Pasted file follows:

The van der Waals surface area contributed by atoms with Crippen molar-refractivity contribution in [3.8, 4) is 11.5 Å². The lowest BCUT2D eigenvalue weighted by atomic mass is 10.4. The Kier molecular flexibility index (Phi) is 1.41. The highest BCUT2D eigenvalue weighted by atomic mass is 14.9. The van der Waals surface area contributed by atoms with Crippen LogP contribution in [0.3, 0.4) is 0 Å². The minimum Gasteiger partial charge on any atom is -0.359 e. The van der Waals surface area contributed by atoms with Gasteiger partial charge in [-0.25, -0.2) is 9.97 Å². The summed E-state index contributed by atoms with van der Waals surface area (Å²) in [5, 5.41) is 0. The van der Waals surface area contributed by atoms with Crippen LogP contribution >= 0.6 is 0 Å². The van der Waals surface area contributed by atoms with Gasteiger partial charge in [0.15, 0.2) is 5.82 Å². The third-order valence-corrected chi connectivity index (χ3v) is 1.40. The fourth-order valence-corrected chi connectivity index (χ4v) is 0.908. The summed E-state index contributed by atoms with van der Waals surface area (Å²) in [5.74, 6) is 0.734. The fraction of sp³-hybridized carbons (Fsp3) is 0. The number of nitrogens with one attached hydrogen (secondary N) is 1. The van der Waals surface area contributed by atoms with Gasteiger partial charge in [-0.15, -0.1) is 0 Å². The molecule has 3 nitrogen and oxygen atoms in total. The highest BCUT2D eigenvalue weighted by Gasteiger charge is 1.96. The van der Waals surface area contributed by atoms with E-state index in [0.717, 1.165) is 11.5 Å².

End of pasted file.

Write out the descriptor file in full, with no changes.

The van der Waals surface area contributed by atoms with Crippen molar-refractivity contribution in [3.8, 4) is 11.5 Å². The lowest BCUT2D eigenvalue weighted by atomic mass is 10.4. The Kier molecular flexibility index (Phi) is 1.41. The highest BCUT2D eigenvalue weighted by atomic mass is 14.9. The van der Waals surface area contributed by atoms with Crippen LogP contribution in [0.3, 0.4) is 0 Å². The minimum Gasteiger partial charge on any atom is -0.359 e. The van der Waals surface area contributed by atoms with Gasteiger partial charge in [-0.25, -0.2) is 9.97 Å². The summed E-state index contributed by atoms with van der Waals surface area (Å²) in [5, 5.41) is 0. The van der Waals surface area contributed by atoms with Crippen LogP contribution >= 0.6 is 0 Å². The van der Waals surface area contributed by atoms with Gasteiger partial charge in [0.15, 0.2) is 5.82 Å². The third-order valence-corrected chi connectivity index (χ3v) is 1.40. The fourth-order valence-corrected chi connectivity index (χ4v) is 0.908. The summed E-state index contributed by atoms with van der Waals surface area (Å²) in [5.74, 6) is 0.734. The fraction of sp³-hybridized carbons (Fsp3) is 0. The number of nitrogens with one attached hydrogen (secondary N) is 1. The van der Waals surface area contributed by atoms with Gasteiger partial charge in [-0.15, -0.1) is 0 Å². The molecule has 3 nitrogen and oxygen atoms in total. The highest BCUT2D eigenvalue weighted by Gasteiger charge is 1.96. The van der Waals surface area contributed by atoms with E-state index in [0.717, 1.165) is 11.5 Å².